McDaniel: Well, exactly, and so the cost for it, it's usually a $200 festival. This year, we've cut the cost in half. So it's $100 for a pass. And you may be wondering, “Why buy a $100 pass to this festival when I go on Netflix?” Well, there's two reasons: One is you can support arts in Oklahoma and local organizations like ours that are trying to sustain in the middle of this pandemic. But probably more importantly is we’re exposing you to 140 films that you won't see on Netflix. Now, a few of them will get sold and will play on Netflix, but for the most part, we've got 120 short films that are amazing from all over the world. You know, there's tons from Oklahoma, there's Japan. We get short films and features from around the world, and we curate them in a way that’s super fun, and so the people that have come to our festival the last 20 years realize that Sara Thompson, our director of programming, and her team have a really specific taste that is super fun, it’s high-energy, and I'm just really excited for the films. And what's really fun this year is a lot of the Oklahoma films were more genre-focused, so we've got an action film, a horror film, kind of a mystery, a murder mystery. There's a lot of really interesting movies this year, made by Oklahomans and made by people from around the world, and we're just very excited for people to see them.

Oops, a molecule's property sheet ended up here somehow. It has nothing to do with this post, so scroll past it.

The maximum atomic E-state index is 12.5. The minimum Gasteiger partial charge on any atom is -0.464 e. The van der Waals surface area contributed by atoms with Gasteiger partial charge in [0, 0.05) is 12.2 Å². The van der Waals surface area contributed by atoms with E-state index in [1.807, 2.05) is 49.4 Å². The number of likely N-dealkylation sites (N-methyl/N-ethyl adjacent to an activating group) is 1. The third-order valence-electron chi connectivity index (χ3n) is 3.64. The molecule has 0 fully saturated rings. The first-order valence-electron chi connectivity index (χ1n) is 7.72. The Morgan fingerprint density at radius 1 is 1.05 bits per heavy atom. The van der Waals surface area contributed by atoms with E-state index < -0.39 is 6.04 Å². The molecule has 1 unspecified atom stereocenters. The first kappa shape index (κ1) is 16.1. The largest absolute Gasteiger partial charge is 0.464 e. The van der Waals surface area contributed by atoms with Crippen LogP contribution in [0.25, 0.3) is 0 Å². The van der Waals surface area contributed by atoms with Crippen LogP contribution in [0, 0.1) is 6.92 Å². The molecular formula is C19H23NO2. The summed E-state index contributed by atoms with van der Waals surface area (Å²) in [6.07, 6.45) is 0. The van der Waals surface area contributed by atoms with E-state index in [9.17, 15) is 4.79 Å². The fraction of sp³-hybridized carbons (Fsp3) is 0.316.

Pickering: That's so great. And one other thing this year is that it's your last year with deadCenter.
McDaniel: It is my final year with deadCenter, and this is my 10th and final year. This job is the most favorite job I've ever had. I love it, but I think it's time for new blood, you know. And I think that in an industry like ours, especially if you're running a nonprofit film festival, we're constantly changing, and no better sign of that than this year, when we took our entire festival and moved it online. And so in a world of change, I think it's important that leadership take a step back and, “Look. Okay, how long should I be in this role? And when is it time to allow someone else?”